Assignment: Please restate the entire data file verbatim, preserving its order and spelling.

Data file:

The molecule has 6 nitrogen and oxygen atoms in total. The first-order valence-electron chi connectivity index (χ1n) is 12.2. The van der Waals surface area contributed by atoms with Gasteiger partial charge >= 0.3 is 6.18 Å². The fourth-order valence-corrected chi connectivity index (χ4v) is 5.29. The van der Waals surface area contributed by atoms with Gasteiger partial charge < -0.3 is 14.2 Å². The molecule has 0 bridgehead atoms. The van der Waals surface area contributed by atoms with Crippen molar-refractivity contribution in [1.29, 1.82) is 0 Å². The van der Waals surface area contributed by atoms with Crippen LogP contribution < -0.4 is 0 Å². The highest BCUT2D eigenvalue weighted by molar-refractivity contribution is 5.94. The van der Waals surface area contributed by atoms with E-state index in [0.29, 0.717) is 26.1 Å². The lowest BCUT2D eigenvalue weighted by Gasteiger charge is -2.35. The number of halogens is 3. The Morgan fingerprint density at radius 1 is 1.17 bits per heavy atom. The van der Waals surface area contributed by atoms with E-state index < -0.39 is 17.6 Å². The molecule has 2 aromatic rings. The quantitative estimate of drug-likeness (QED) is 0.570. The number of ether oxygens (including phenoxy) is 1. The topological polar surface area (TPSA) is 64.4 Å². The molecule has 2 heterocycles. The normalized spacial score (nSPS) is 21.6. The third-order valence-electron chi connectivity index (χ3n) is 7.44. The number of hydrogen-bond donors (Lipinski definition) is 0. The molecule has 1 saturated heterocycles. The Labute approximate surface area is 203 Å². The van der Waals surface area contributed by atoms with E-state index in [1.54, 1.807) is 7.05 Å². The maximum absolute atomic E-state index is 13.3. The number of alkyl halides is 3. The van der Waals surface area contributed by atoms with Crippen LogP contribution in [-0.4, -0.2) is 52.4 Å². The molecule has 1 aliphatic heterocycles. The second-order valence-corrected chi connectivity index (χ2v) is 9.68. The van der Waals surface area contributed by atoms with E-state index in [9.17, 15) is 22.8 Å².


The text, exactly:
The molecule has 6 nitrogen and oxygen atoms in total. The first-order valence-electron chi connectivity index (χ1n) is 12.2. The van der Waals surface area contributed by atoms with Gasteiger partial charge >= 0.3 is 6.18 Å². The fourth-order valence-corrected chi connectivity index (χ4v) is 5.29. The van der Waals surface area contributed by atoms with Gasteiger partial charge < -0.3 is 14.2 Å². The molecule has 0 bridgehead atoms. The van der Waals surface area contributed by atoms with Crippen molar-refractivity contribution in [1.29, 1.82) is 0 Å². The van der Waals surface area contributed by atoms with Crippen LogP contribution < -0.4 is 0 Å². The highest BCUT2D eigenvalue weighted by molar-refractivity contribution is 5.94. The van der Waals surface area contributed by atoms with E-state index in [0.29, 0.717) is 26.1 Å². The lowest BCUT2D eigenvalue weighted by Gasteiger charge is -2.35. The number of halogens is 3. The Morgan fingerprint density at radius 1 is 1.17 bits per heavy atom. The van der Waals surface area contributed by atoms with E-state index < -0.39 is 17.6 Å². The molecule has 2 aromatic rings. The quantitative estimate of drug-likeness (QED) is 0.570. The number of ether oxygens (including phenoxy) is 1. The topological polar surface area (TPSA) is 64.4 Å². The molecule has 2 heterocycles. The normalized spacial score (nSPS) is 21.6. The third-order valence-electron chi connectivity index (χ3n) is 7.44. The number of hydrogen-bond donors (Lipinski definition) is 0. The molecule has 1 saturated heterocycles. The Labute approximate surface area is 203 Å². The van der Waals surface area contributed by atoms with E-state index in [1.54, 1.807) is 7.05 Å². The maximum absolute atomic E-state index is 13.3. The number of alkyl halides is 3. The van der Waals surface area contributed by atoms with Crippen LogP contribution in [-0.4, -0.2) is 52.4 Å². The molecule has 1 aliphatic heterocycles. The second-order valence-corrected chi connectivity index (χ2v) is 9.68. The van der Waals surface area contributed by atoms with E-state index in [9.17, 15) is 22.8 Å².